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Showing posts from October, 2013

Not Enough Henry.... Or How To Get Lost In A Book

Hello everyone! A few more thoughts on Henry to share. Since last August I've been a happy owner of a fantastic book. Highly recommended to those of you who have become members of the Angevin royal households for good. England under the Norman and Angevin Kings by Robert Bartlett has comfortably settled on my working desk, ready to fall in my greedy hands whenever I choose. Professor Bartlett provides a reader with all sort of useful information, from court politics, royal finances and administration, via saints and their cults, overseas pilgrimage, dance and drama, to naming patterns, love, sex, marriage, manners and „beings neither angelic, human, nor animal”. I have learnt of the English kings' miraculous abilities to cure swelling of the throat glands, discovered St William of Norwich's love for candles, travelled with the portable royal household...

Unfortunately the book, excellent as it may be, suffers from one major drawback: not enough Henry the Young King. I am…

17 October 1173: The Battle of Fornham

‘I have been concerned here to record what I know from personal experience of the events that took place in St Edmund’s church in my time, describing the bad deeds as well as the good, to provide both warning and example. I begin in the year in which the Flemings were taken prisoner outside the town…’ With these words Jocelin of Brakelond begins his Chronicle of the Abbey of Bury St Edmunds and adds that 1173 was the year when he himself entered the monastery. Following suit, Jocelin must have known every detail of the battle that was fought at nearby Fornham St. Genevive on 17 October 1173, the first serious defeat of Henry the Young King’s forces on English soil in the rebellion against his father, and probably, as John D. Hosler points out ‘the most decesive battle’ in Henry II’s reign.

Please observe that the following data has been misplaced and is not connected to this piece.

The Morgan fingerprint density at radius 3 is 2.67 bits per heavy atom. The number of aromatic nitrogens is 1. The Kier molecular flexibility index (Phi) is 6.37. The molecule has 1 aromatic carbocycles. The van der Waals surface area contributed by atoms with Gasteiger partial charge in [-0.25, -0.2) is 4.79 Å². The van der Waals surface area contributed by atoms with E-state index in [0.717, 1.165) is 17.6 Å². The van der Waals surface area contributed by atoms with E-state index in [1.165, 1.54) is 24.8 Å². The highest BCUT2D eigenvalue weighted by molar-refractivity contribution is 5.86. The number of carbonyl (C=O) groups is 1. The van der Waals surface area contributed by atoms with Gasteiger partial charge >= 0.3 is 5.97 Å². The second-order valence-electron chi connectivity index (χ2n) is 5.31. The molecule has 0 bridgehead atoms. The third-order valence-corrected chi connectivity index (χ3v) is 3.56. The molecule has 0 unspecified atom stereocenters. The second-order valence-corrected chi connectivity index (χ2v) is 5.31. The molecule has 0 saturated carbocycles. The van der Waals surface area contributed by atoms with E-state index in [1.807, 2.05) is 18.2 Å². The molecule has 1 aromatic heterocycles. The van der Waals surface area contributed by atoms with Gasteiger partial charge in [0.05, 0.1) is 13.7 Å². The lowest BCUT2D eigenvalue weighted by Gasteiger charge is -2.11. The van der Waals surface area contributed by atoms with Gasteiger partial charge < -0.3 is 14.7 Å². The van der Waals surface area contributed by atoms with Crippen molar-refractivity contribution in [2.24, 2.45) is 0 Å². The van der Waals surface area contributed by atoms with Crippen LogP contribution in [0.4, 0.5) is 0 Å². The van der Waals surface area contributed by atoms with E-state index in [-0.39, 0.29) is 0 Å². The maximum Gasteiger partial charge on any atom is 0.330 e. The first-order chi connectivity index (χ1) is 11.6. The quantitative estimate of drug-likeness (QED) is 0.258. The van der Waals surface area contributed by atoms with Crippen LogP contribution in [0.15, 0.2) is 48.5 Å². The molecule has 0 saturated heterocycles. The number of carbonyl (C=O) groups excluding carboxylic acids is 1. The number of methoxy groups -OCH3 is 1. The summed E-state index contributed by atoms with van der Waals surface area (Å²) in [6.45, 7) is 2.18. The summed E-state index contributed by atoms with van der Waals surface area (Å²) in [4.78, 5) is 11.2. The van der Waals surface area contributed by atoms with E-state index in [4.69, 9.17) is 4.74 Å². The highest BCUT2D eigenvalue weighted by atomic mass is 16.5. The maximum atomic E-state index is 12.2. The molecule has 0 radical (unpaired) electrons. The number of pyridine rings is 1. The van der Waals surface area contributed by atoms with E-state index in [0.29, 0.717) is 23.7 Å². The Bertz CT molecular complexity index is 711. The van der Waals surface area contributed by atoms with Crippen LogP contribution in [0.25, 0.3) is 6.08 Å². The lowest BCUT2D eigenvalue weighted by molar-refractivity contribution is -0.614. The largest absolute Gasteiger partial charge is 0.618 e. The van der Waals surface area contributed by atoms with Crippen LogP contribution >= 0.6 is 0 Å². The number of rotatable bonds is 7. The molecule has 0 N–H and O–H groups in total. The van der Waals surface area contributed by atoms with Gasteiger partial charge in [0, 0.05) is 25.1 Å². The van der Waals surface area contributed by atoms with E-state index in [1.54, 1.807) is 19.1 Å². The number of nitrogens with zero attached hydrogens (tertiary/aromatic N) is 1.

‘… on the fourth of July, by the king’s command, the city of Leicester is said to have been besieged, because the earl, its lord, had left the king and taken part with the young king his son’ (Roger o…

CrazyCris's Thoughts on Sharon Kay Penman's Devil's Brood. A Guest Post

Today I am very happy to welcome the fellow admirer of Sharon Kay Penman's novels, CrazyCris, who kindly agreed to share her thoughts and impressions after reading Devil's Brood, the last part of Ms. Penman's Angevin trilogy. You are in for a... crazy ride!
With a title like that you might expect a fantastical tale of some demon spawn, but then you wouldn’t be reading about it here at the Young King’s court, now would you? Nope. This is a much more terre à terre tale. That of quarrelsome children and stubborn parents, but on a much grander scale than that which we’re used to today, for these children’s quarrels played out across half of France in bloody fields of battle, mighty sieges and include epic tales of betrayal (but also touching scenes of loyalty amongst some of their retainers). Betrayal of each other, betrayal of their oaths, betrayal of their father… It’s almost enough to make you believe the family legend that they were descendants of the Devil via his "…